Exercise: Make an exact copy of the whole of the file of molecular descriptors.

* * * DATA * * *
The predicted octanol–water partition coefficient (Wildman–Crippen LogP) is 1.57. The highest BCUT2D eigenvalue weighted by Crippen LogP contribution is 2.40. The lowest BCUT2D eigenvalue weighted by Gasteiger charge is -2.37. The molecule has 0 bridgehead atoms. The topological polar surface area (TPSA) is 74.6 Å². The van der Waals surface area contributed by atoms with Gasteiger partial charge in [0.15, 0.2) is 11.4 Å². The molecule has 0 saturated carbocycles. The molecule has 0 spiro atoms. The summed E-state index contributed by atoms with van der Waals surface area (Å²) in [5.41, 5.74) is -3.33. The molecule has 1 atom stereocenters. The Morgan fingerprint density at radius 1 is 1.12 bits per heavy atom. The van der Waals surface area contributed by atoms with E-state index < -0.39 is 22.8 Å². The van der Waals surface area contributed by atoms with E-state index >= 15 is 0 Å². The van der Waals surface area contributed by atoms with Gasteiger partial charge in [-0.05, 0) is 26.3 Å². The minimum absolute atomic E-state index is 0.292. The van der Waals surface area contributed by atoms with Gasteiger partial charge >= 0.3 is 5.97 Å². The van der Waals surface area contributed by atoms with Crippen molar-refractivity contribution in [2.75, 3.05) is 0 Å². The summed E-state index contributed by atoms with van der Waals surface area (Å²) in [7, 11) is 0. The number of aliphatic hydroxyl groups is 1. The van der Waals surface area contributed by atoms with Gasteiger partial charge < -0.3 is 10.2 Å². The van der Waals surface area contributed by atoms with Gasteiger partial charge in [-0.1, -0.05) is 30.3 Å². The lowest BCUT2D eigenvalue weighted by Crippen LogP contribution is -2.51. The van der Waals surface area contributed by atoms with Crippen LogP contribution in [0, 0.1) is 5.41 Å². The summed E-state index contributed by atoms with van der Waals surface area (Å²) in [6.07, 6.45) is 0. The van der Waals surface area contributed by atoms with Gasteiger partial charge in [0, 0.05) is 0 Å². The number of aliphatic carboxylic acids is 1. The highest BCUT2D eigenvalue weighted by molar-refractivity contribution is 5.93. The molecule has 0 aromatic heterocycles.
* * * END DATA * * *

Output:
The predicted octanol–water partition coefficient (Wildman–Crippen LogP) is 1.57. The highest BCUT2D eigenvalue weighted by Crippen LogP contribution is 2.40. The lowest BCUT2D eigenvalue weighted by Gasteiger charge is -2.37. The molecule has 0 bridgehead atoms. The topological polar surface area (TPSA) is 74.6 Å². The van der Waals surface area contributed by atoms with Gasteiger partial charge in [0.15, 0.2) is 11.4 Å². The molecule has 0 saturated carbocycles. The molecule has 0 spiro atoms. The summed E-state index contributed by atoms with van der Waals surface area (Å²) in [5.41, 5.74) is -3.33. The molecule has 1 atom stereocenters. The Morgan fingerprint density at radius 1 is 1.12 bits per heavy atom. The van der Waals surface area contributed by atoms with E-state index < -0.39 is 22.8 Å². The van der Waals surface area contributed by atoms with E-state index >= 15 is 0 Å². The van der Waals surface area contributed by atoms with Gasteiger partial charge in [-0.05, 0) is 26.3 Å². The minimum absolute atomic E-state index is 0.292. The van der Waals surface area contributed by atoms with Gasteiger partial charge >= 0.3 is 5.97 Å². The van der Waals surface area contributed by atoms with Crippen molar-refractivity contribution in [2.75, 3.05) is 0 Å². The summed E-state index contributed by atoms with van der Waals surface area (Å²) in [7, 11) is 0. The number of aliphatic hydroxyl groups is 1. The van der Waals surface area contributed by atoms with Gasteiger partial charge < -0.3 is 10.2 Å². The van der Waals surface area contributed by atoms with Gasteiger partial charge in [-0.1, -0.05) is 30.3 Å². The lowest BCUT2D eigenvalue weighted by Crippen LogP contribution is -2.51. The van der Waals surface area contributed by atoms with Crippen LogP contribution in [0, 0.1) is 5.41 Å². The summed E-state index contributed by atoms with van der Waals surface area (Å²) in [6.07, 6.45) is 0. The van der Waals surface area contributed by atoms with Gasteiger partial charge in [0, 0.05) is 0 Å². The number of aliphatic carboxylic acids is 1. The highest BCUT2D eigenvalue weighted by molar-refractivity contribution is 5.93. The molecule has 0 aromatic heterocycles.